Thomas Jefferson Papers

Memorial from George Hammond, with Jefferson’s Notes, 8 May 1793

Memorial from George Hammond, with Jefferson’s Notes

The Undersigned, his Britannic Majesty’s Minister Plenipotentiary to the United States of America, has the honor of representing to the Secretary of State that he has received information from various respectable quarters that a considerable quantity of arms and military accoutrements, which an agent of the French government has collected and purchased in this country, is now preparing to be exported from New York to France.

The secrecy, with which a transaction of this nature is generally conducted, has rendered it impossible for the Undersigned to procure precise proof of it. Entertaining however no doubt of the existence of the fact, he esteems it his duty to lay it immediately before the executive government of the United States, which he trusts will deem it more expedient (if any measures for the purpose can be devised) to prevent the execution of this contravention of the President’s proclamation than to expose vessels belonging to its citizens to those dangers and difficulties which may result from the circumstance of their carrying articles of the description above mentioned.

    8th May 1793.

Geo. Hammond

[Notes by TJ:]

expressions of our desire that no aids of arms or other contreband goods should be furnished by our citizens
but that such are the difficulties of interfering that we must leave it on
H. and J. pro.
R. reluctant
K. contre
the footing of the L. of nations, by abandoning private adventurers to the external penalty, and at the same time, that all the belligerent parties shall have equal liberties on this subject.
disdain responsibility for acts of citizens
government has reported in proclamation it’s abandonment of individuals

RC (DNA: RG 59, NL); in the hand of Edward Thornton, signed by Hammond; at foot of first page: “The Secretary of State”; with subjoined penciled notes by TJ; endorsed by TJ as received 8 May 1793 and so recorded in SJL. FC (Lb in PRO: FO 116/3). Tr (same, 115/2). Tr (same, 5/1). PrC of Tr (DLC); in the hand of George Taylor, Jr. PrC of Tr (DNA: RG 59, MD); in Taylor’s hand. Tr (Lb in same, NL). Tr (DLC: Genet Papers). Tr (same); in French. Tr (AMAE: CPEU, xxxvii); in French. Enclosed in TJ to Jean Baptiste Ternant, 15 May 1793, TJ to Gouverneur Morris, 13 June 1793, and TJ to Thomas Pinckney, 14 June 1793.

William Stephens Smith, the son-in-law of Vice President John Adams, was the agent of the french government referred to by Hammond. Sir John Temple, then the British consul general stationed in New York City, had recently informed Hammond that a French agent there was seeking to procure 50,000 stand of arms for France, but Temple identified him as Smith only in a subsequent letter to the British foreign minister (Temple to Hammond, 23 Apr. 1793, to Lord Grenville, 24 Apr. 1793, PRO: FO 5/2). Hammond himself had been aware for some time of Smith’s arms-purchasing activities in New York City for the French government (Hammond to Grenville, 7 Mch., 2 Apr. 1793, same, 5/1). In writing the above memorial to TJ, as Hammond subsequently explained to the British foreign minister, “I was well aware that it could not operate to the prevention of these arms from being exported, but I judged it proper to obtain from this government a formal and explicit assurance that it would not protect its citizens in these proceedings: And I further thought that the knowledge of the circumstance of my having communicated the fact might induce the persons concerned in the project, if not to abandon it, at least perhaps to postpone its execution” (same to same, 17 May 1793, same). For the outcome of Hammond’s complaint, see TJ to Hammond, and TJ to Jean Baptiste Ternant, both 15 May 1793.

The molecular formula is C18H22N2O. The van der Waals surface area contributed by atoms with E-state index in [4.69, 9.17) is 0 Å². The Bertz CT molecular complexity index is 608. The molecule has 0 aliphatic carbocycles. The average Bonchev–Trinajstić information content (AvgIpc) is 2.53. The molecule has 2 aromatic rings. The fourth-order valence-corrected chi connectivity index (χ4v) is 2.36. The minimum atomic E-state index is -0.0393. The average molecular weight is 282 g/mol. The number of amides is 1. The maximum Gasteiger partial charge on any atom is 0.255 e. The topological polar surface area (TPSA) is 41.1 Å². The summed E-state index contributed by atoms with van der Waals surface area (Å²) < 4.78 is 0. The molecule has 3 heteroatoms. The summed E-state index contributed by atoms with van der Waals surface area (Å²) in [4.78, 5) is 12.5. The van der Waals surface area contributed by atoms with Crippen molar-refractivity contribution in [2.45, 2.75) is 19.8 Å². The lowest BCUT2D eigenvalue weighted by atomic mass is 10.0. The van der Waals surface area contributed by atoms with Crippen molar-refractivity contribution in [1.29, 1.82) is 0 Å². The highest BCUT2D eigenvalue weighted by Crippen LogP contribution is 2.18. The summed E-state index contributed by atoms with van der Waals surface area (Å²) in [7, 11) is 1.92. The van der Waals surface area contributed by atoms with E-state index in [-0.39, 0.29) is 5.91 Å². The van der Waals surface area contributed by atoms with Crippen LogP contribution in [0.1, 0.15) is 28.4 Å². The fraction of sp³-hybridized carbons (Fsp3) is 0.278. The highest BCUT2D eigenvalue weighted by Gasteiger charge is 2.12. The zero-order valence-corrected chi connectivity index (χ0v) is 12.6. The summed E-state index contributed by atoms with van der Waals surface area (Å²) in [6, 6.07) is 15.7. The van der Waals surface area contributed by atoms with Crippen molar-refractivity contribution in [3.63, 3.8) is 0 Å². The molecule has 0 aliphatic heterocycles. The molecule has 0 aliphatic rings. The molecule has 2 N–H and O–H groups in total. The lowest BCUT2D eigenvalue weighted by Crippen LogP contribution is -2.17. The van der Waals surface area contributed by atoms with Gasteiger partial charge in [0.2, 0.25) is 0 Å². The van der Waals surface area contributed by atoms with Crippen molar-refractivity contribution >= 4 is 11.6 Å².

TJ’s subjoined notes consisted of points to be included in the sections of his 15 May 1793 letters to Hammond and Ternant on the official attitude of the United States government toward arms purchases by American citizens for a belligerent power. Internal evidence clearly shows that the Cabinet considered the issues recorded in these notes during its deliberations on the drafts of the letters to the British and French ministers, which apparently took place between 13 and 15 May 1793. Hammond himself, who was regularly informed of Cabinet proceedings by Secretary of the Treasury Alexander Hamilton, claimed that the Cabinet pondered TJ’s letter to him for three days, and other evidence suggests that two of these meetings took place on 14 and 15 May 1793 (Hammond to Grenville, 17 May 1793, PRO: FO 5/1; Henry Knox to Washington, 16 May 1793, DLC: Washington Papers; Washington, Journal description begins Dorothy Twohig, ed., The Journal of the Proceedings of the President, 1793–1797, Charlottesville, 1981 description ends , 132, 137).

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